This is how I introduce myself. Then, I force the handshake ritual.
What I get in return is a cold, dry, limp bag of bones thrust at me.
It’s up to me to shake it for them. Once that’s done I wait for their name.
I’ve given them mine now they are supposed to give me theirs.
Did they forget? Is it a secret? Are they in the witness relocation program?
Even those people have names, right? Nothing.
Sometimes I’ll get, “It’s nice to meet you.”
All they’re saying with that is, “It’s so nice for you to meet me.”
Most of the time it’s the mother’s of my daughter’s friends.
They’re meeting me for the first time and they’re dropping their kid off at my house.
That event might get me a spacey reply of, “I’m Donald’s mom.”
“I figured that out lady. Now, what I need to know, from you, is if Donald is as airy fairy as you.
And if he were to fall down and scrape his knee, who would I call and ask for?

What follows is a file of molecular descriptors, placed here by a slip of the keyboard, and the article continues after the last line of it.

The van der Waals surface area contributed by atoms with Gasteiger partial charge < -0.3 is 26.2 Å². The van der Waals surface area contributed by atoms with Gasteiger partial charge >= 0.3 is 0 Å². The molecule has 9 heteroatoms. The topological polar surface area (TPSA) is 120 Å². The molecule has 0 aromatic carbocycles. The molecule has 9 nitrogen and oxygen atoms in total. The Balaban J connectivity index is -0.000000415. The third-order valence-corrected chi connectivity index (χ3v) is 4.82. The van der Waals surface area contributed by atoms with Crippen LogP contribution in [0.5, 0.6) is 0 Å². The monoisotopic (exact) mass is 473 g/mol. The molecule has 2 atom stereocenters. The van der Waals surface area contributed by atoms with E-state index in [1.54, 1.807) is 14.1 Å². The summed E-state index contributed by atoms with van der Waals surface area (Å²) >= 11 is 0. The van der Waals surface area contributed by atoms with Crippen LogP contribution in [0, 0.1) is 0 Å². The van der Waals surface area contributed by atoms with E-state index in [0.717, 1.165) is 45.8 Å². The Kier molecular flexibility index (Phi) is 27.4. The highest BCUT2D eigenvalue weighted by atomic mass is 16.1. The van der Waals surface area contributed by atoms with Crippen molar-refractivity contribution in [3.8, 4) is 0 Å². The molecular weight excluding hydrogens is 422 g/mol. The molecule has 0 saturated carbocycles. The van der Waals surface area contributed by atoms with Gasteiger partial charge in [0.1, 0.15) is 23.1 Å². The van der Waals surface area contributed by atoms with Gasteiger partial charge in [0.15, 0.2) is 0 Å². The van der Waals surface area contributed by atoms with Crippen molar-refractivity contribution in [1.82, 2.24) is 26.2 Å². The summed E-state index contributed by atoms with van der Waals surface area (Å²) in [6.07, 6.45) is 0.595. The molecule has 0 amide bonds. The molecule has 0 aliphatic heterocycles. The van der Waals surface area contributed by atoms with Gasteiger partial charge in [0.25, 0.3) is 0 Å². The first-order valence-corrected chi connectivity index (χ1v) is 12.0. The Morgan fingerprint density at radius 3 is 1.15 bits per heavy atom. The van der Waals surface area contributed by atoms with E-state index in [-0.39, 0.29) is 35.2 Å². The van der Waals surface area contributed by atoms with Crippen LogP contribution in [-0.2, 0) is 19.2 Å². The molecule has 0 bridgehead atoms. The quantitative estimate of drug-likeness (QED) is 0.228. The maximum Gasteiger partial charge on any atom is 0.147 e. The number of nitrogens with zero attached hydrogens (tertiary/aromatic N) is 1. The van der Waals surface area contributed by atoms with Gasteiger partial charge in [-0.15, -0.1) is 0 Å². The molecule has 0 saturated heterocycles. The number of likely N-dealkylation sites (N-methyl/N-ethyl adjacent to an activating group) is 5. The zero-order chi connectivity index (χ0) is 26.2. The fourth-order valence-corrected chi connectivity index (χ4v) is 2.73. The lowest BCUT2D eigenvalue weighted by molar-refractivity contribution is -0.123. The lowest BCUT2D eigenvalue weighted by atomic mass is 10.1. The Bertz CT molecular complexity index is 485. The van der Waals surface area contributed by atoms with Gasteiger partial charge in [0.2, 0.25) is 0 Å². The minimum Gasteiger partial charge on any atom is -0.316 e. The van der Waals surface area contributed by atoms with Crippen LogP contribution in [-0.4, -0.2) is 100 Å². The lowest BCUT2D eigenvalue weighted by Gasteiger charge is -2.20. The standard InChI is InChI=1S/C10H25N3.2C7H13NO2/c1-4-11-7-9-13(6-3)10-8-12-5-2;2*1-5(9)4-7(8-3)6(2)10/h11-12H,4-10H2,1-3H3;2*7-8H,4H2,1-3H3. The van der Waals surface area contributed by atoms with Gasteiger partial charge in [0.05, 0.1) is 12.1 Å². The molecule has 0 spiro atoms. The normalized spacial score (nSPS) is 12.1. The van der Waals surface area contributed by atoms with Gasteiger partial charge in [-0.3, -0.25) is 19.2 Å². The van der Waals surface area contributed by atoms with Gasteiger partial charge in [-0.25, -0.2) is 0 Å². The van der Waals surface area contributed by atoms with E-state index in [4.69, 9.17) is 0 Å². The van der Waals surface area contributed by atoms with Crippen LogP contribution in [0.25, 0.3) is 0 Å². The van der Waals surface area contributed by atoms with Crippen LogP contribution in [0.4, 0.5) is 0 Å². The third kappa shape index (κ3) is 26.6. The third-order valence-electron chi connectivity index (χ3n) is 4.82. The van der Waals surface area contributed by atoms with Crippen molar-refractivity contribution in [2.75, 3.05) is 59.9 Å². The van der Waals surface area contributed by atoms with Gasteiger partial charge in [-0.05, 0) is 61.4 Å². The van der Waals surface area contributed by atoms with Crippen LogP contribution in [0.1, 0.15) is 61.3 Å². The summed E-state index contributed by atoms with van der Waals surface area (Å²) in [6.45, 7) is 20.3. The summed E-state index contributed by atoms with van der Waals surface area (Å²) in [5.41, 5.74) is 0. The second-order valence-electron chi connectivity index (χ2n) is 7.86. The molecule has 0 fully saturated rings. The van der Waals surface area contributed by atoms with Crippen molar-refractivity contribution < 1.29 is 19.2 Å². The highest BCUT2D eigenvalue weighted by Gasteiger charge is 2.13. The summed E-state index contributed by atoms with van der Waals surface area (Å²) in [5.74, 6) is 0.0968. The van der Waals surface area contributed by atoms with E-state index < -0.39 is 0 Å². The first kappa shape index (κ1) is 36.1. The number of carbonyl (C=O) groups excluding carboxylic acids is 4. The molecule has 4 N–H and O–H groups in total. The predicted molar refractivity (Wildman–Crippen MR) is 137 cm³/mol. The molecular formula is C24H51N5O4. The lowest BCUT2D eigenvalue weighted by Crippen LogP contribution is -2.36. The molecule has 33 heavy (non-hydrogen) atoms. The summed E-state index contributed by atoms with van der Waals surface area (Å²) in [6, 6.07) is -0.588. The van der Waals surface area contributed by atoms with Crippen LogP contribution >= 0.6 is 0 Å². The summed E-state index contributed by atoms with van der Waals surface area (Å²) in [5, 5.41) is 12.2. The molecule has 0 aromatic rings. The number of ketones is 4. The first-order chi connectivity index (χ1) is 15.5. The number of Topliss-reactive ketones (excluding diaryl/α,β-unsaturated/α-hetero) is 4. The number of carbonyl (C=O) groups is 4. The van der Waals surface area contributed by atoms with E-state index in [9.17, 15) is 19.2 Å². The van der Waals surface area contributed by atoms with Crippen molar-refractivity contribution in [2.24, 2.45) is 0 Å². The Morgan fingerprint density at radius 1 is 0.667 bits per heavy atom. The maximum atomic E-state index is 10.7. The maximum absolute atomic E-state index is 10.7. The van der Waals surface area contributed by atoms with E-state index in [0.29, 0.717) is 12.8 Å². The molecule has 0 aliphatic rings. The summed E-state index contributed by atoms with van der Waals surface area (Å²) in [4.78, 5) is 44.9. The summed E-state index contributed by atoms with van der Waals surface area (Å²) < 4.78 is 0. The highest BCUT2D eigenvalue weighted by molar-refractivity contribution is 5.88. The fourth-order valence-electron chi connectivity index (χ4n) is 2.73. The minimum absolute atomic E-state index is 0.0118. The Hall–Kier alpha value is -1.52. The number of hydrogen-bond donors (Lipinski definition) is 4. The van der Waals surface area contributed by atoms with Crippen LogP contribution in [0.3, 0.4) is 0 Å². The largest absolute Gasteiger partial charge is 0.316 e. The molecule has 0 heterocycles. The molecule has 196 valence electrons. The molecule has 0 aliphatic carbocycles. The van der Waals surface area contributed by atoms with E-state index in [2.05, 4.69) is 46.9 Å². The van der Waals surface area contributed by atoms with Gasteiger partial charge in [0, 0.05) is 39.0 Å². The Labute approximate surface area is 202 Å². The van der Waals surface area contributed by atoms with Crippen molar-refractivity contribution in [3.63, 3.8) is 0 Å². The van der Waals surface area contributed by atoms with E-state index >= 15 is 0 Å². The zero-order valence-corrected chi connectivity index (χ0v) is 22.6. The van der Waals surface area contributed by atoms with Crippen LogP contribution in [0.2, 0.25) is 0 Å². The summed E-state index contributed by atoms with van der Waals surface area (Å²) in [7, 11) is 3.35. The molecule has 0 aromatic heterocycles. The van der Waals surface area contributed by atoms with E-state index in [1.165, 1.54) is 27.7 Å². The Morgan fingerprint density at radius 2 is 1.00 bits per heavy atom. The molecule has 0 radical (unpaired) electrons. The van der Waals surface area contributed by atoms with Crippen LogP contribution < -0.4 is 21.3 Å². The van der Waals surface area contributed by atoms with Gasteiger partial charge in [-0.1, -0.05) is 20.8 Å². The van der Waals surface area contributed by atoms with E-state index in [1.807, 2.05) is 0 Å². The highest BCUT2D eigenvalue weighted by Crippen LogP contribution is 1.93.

So that I may find out which brand of bandage Donald is allergic to, and then I can give him one of those.”
I kept my name after I gave birth.
I’m always surprised and saddened by those women who didn’t.
What I finally ask is, “and you are….?”
The spell breaks, she blinks and from somewhere long ago in her past she remembers.
It took her too long, I no longer care. My politeness timed out. I immediately forget.
Besides from somewhere inside it sounds like someone needs a bandage.
So, let’s wrap this thing up. When I, or anyone else, says, “Hello, my name is….”
You are to firmly grasp their hand and if you can’t focus on their eyes at least look towards their face.
And if your Botox allows, smile.
Then, tell them your name.
Hello. My name is Heidi.